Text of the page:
series celebrating the career of director William A. Wellman.
While I wish I'd been able to see more of the films earlier in the series, I've had really wonderful experiences over the last couple of weekends seeing ISLAND IN THE SKY (1953), WESTWARD THE WOMEN (1951), YELLOW SKY (1948), and BEAU GESTE (1939). The screenings were all the more enjoyable thanks to the warm, appreciative introductions of the director's son, William Wellman, Jr.
Tonight was a 35mm screening of TRACK OF THE CAT (1954) starring Robert Mitchum. Wellman introduced the film as "a black and white movie shot in color." He mentioned that all of his father's Westerns were "offbeat" in various ways and said TRACK OF THE CAT might have been the most offbeat of them all.
Wellman was joined by Robert Mitchum's daughter Petrine, author of HOLLYWOOD HOOFBEATS, a history of movie horses. She shared very interesting information on the talented Black Diamond, her father's horse in the movie.
William Wellman Jr. and Petrine Mitchum are seen here signing books before the movie.
I knew going in that the movie would be as Wellman described it, "offbeat," but I felt seeing it at UCLA would be the best way to try the movie. Seeing this CinemaScope film on UCLA's big screen was definitely the way to watch it.
PURSUED (1947). While in PURSUED Mitchum and Wright are an adoptive brother and sister who fall in love and marry, in TRACK OF THE CAT they are simply siblings who don't like each other. But then, very few people in the movie like each other!
While there were moments of interest and I was glad I saw it, this was definitely one of those movies which more than once left me wondering "What on earth were they thinking?" It's a talky, overly theatrical, and soundstage-bound depiction of a highly dysfunctional family.
Pa Bridges (Philip Tonge) is an alcoholic married to a controlling, bitter woman (Beulah Bondi). None of their four children have married, despite getting along in years; Curt (Mitchum) is the nasty boss of his siblings, Arthur (William Hopper) is a more mellow and artistic sort, and Grace (Wright) is an "old maid" who spends much of her time hiding in her room.
Hal (Tab Hunter) is the only one who seems to have any hope for the future, as he's been keeping company with Gwen (Diana Lynn). Gwen is interested in marrying him but wants Hal to stand up for himself. Hal's mother tries to drive Gwen away, seemingly preferring that the family go on being miserable by themselves.
Rounding out the cast is an ancient Indian played by young Carl "Alfalfa" Switzer in horrid makeup. Again, what were they thinking?!
Curt and Arthur go out to track a killer cat. The cat kills Arthur, and Curt ties him to his horse and sends the horse on home. The rest of the movie runs on parallel tracks as Curt continues to track the cat, while back at home Gwen tries to roust Hal away from his family, even as Arthur's laying out and burial is taking place. Yep, it's a pretty weird movie -- just wait till the funeral scene, shot upwards from the bottom of Arthur's burial place!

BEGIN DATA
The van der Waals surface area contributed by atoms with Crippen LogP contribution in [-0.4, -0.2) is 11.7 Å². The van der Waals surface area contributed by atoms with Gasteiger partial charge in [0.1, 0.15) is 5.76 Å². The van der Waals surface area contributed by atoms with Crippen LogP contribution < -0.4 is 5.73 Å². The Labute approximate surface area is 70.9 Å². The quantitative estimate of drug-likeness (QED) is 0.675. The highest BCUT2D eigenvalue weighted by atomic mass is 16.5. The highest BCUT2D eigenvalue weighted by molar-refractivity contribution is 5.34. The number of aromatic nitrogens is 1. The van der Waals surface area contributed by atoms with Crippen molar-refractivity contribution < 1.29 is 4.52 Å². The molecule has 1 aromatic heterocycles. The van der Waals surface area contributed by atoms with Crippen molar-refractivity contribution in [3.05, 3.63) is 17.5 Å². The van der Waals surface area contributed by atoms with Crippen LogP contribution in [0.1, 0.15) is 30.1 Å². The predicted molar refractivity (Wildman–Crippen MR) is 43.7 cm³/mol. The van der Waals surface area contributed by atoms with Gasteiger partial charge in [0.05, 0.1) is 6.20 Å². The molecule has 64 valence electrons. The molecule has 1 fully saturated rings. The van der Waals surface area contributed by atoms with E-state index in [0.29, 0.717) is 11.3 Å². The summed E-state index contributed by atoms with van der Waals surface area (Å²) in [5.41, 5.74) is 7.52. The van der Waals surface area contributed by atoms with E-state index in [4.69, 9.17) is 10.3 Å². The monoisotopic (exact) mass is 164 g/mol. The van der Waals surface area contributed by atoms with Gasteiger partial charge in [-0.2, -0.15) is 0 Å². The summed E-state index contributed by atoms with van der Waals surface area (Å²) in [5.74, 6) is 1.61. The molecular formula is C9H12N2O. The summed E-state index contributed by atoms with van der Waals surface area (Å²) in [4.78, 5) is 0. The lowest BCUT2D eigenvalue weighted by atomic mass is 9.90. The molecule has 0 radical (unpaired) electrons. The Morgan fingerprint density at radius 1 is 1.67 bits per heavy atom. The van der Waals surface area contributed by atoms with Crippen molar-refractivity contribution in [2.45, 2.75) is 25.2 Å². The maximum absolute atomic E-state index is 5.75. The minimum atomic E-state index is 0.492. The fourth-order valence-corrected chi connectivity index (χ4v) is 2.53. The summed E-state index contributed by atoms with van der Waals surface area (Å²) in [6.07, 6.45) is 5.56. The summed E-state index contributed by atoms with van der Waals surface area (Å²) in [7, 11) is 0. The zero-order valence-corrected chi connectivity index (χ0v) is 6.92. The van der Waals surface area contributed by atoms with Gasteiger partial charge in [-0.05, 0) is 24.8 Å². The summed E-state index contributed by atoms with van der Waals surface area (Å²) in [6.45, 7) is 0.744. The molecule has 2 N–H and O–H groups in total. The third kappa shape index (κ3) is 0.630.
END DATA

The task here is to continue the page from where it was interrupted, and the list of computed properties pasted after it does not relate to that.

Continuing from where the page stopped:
There's actually relatively little of Mitchum in the film, considering he's the star, and until she makes a couple of impassioned speeches near the end, there's not much of Teresa Wright, either.
Tab Hunter is front and center much of the movie, with Bondi yakking at him endlessly and Lynn trying to pull him away from his family, while dodging his lecherous drunk of a father. One has to think there must have been slim pickings in the area for Gwen to be willing to marry a man who came with such a family!
The movie did gain interest as it went along, though I watched it as an analytical observer and was never moved by it.
I especially enjoyed what Wellman and cinematographer William Clothier did with color, or the lack thereof; most of the wardrobes and decor, such as blankets, are black and white, but then there are a few big splashes of color, including Curt's red jacket and Gwen's yellow blouse. Matches and fire are also key items with bold color.
Unfortunately the movie has an odd hybrid look which detracts from what Wellman accomplishes with the use of color. Most of Mitchum's scenes are played outdoors, yet the exterior of the family home is firmly planted in a soundstage, which adds to the film's theatrical feel.
The screenplay of this 103-minute film was by A.I. Bezzerides, who also wrote THIEVES' HIGHWAY (1949) and ON DANGEROUS GROUND (1951), both seen last month at the Arthur Lyons Film Noir Festival.
The script was based on a novel by Walter Van Tilburg Clark. Clark also wrote the book which inspired the evening's second film, THE OX-BOW INCIDENT (1943), but I left after the first movie.
TRACK OF THE CAT is available in a Collector's Edition DVD put out by the John Wayne Estate; the film was produced by Wayne's production company, Wayne-Fellows. TRACK OF THE CAT also had a 1999 VHS release.
All in all, I was glad I saw and became familiar with the movie under the best conditions possible, but this won't go down as a favorite.
There's more great stuff ahead at UCLA, including a series honoring director Frank Borzage, opening on July 10th, and a retrospective of films by pioneering woman director Dorothy Arzner, opening July 31st. I'll have more information on each series posted here in July.